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  5. Nice to meet you, gpcox! I did a section on my fathers WWII service in http://ourcallhutchisonhistory.wordpress.com/2013/03/17/wwii-memories-of-kay-d-call/ He was with the occupying forces in Okinawa as a member of a B24 search and rescue team. I think your blog is a great way to honor your father.

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  6. They say a heart is 21 grams. I believe there are some with 21.5

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    • I greatly appreciate you reading my posts and commenting, but I’m afraid I will have to back off of the award. I know you mean well, but they are actually chain letters and since this site is in tribute to my father, I don’t feel it is appropriate. I sincerely hope this does not offend you in any way, it is not meant to be.

      Like

  7. Wow! You are a REAL hero! THANK YOU for serving. If you read the rest of my blog you’ll see that I am a USN Retired Senior Chief. I love anything about the military. Here is a GREAT WWII website that I stumbled upon a few days ago. http://www.mission4today.com/. I just did a Google search on “Korean War Websites” and got 14.4 million sites. Take a look at this website http://www.koreanwar60.com/. I think it would be of great interest to you. Hope to have an ongoing dialogue about our experiences.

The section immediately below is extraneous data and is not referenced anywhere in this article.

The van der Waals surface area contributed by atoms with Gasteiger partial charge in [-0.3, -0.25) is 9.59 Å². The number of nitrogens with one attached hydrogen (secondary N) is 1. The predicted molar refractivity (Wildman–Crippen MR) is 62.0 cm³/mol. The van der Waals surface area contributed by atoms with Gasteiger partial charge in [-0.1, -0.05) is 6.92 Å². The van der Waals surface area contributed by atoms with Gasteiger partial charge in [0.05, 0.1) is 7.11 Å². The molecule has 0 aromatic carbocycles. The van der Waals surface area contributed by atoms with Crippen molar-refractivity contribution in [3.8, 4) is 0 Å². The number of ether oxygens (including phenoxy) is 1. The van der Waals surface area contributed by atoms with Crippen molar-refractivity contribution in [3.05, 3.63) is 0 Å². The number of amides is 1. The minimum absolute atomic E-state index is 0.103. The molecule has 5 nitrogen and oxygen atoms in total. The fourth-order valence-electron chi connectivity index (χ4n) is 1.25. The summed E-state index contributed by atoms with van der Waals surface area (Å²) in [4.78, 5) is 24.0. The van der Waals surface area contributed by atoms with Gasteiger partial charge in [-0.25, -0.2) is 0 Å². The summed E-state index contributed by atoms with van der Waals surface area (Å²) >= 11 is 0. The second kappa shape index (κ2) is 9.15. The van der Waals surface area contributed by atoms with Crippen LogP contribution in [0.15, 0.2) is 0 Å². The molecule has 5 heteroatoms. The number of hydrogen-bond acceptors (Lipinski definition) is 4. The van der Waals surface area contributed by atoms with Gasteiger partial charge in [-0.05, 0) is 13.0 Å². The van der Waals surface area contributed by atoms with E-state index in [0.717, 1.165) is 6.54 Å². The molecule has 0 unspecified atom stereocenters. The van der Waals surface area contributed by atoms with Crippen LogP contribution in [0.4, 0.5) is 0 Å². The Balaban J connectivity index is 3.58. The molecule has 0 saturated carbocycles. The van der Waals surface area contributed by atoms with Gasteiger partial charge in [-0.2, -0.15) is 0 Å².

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    • I appreciate your sending the links and I will visit them shortly, but first I must clarify that Smitty is my father. Although I am a member of the 11th Airborne Assn., I did not serve in WWII or Korea. I thank you for your service in the U.S. Navy and hope to hear you share your stories of that period in your life here as I will be returning to your site. Thank you for calling my father a hero, it means a lot.

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  8. Loved this. Thanks for having such a patriotic site. : )

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  9. im not an american, being an indian diplomat retired now, but i loved the way your poem ‘victory for the usa’ flowed and the content – no i wont enlist ever not a fighting man at all – graet poem nevertheless – my son is now a us citizen, feel secure with him there but i hope he never has to enlist – but so far away, breaks my heart tho i do visit him each year in your wonderful land – warm regards